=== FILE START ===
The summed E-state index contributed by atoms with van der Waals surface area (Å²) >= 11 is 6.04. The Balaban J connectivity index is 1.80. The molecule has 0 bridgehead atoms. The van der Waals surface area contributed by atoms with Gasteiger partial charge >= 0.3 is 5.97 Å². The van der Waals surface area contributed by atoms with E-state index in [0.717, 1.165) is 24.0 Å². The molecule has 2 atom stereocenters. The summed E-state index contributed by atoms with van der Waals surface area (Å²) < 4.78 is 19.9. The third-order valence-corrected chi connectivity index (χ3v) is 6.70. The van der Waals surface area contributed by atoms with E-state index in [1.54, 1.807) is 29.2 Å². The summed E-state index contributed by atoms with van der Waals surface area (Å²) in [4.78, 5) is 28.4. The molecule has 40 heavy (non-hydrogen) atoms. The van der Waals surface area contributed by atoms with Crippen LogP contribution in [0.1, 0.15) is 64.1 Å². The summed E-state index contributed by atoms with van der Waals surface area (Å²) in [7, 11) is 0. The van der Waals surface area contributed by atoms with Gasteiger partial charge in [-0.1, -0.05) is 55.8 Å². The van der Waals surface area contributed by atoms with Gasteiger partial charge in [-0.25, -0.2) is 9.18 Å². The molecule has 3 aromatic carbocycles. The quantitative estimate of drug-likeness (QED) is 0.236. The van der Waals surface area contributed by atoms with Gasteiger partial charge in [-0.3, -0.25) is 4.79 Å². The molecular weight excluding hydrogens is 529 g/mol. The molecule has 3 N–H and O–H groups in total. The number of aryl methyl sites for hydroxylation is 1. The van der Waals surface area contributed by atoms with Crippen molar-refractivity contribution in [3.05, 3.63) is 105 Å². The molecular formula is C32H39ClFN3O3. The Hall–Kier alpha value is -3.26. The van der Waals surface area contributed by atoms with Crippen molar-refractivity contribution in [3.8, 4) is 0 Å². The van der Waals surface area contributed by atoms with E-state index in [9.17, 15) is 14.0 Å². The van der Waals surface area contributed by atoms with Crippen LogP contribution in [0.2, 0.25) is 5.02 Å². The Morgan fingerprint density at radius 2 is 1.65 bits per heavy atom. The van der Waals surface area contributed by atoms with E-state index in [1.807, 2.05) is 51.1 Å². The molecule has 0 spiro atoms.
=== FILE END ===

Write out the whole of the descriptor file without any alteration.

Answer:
The summed E-state index contributed by atoms with van der Waals surface area (Å²) >= 11 is 6.04. The Balaban J connectivity index is 1.80. The molecule has 0 bridgehead atoms. The van der Waals surface area contributed by atoms with Gasteiger partial charge >= 0.3 is 5.97 Å². The van der Waals surface area contributed by atoms with E-state index in [0.717, 1.165) is 24.0 Å². The molecule has 2 atom stereocenters. The summed E-state index contributed by atoms with van der Waals surface area (Å²) < 4.78 is 19.9. The third-order valence-corrected chi connectivity index (χ3v) is 6.70. The van der Waals surface area contributed by atoms with E-state index in [1.54, 1.807) is 29.2 Å². The summed E-state index contributed by atoms with van der Waals surface area (Å²) in [4.78, 5) is 28.4. The molecule has 40 heavy (non-hydrogen) atoms. The van der Waals surface area contributed by atoms with Crippen LogP contribution in [0.1, 0.15) is 64.1 Å². The summed E-state index contributed by atoms with van der Waals surface area (Å²) in [7, 11) is 0. The van der Waals surface area contributed by atoms with Gasteiger partial charge in [-0.1, -0.05) is 55.8 Å². The van der Waals surface area contributed by atoms with Gasteiger partial charge in [-0.25, -0.2) is 9.18 Å². The molecule has 3 aromatic carbocycles. The quantitative estimate of drug-likeness (QED) is 0.236. The van der Waals surface area contributed by atoms with Gasteiger partial charge in [-0.3, -0.25) is 4.79 Å². The molecular weight excluding hydrogens is 529 g/mol. The molecule has 3 N–H and O–H groups in total. The number of aryl methyl sites for hydroxylation is 1. The van der Waals surface area contributed by atoms with Crippen molar-refractivity contribution in [3.05, 3.63) is 105 Å². The molecular formula is C32H39ClFN3O3. The Hall–Kier alpha value is -3.26. The van der Waals surface area contributed by atoms with Crippen molar-refractivity contribution in [3.8, 4) is 0 Å². The van der Waals surface area contributed by atoms with E-state index in [9.17, 15) is 14.0 Å². The van der Waals surface area contributed by atoms with Crippen LogP contribution in [0.2, 0.25) is 5.02 Å². The Morgan fingerprint density at radius 2 is 1.65 bits per heavy atom. The van der Waals surface area contributed by atoms with E-state index in [1.807, 2.05) is 51.1 Å². The molecule has 0 spiro atoms.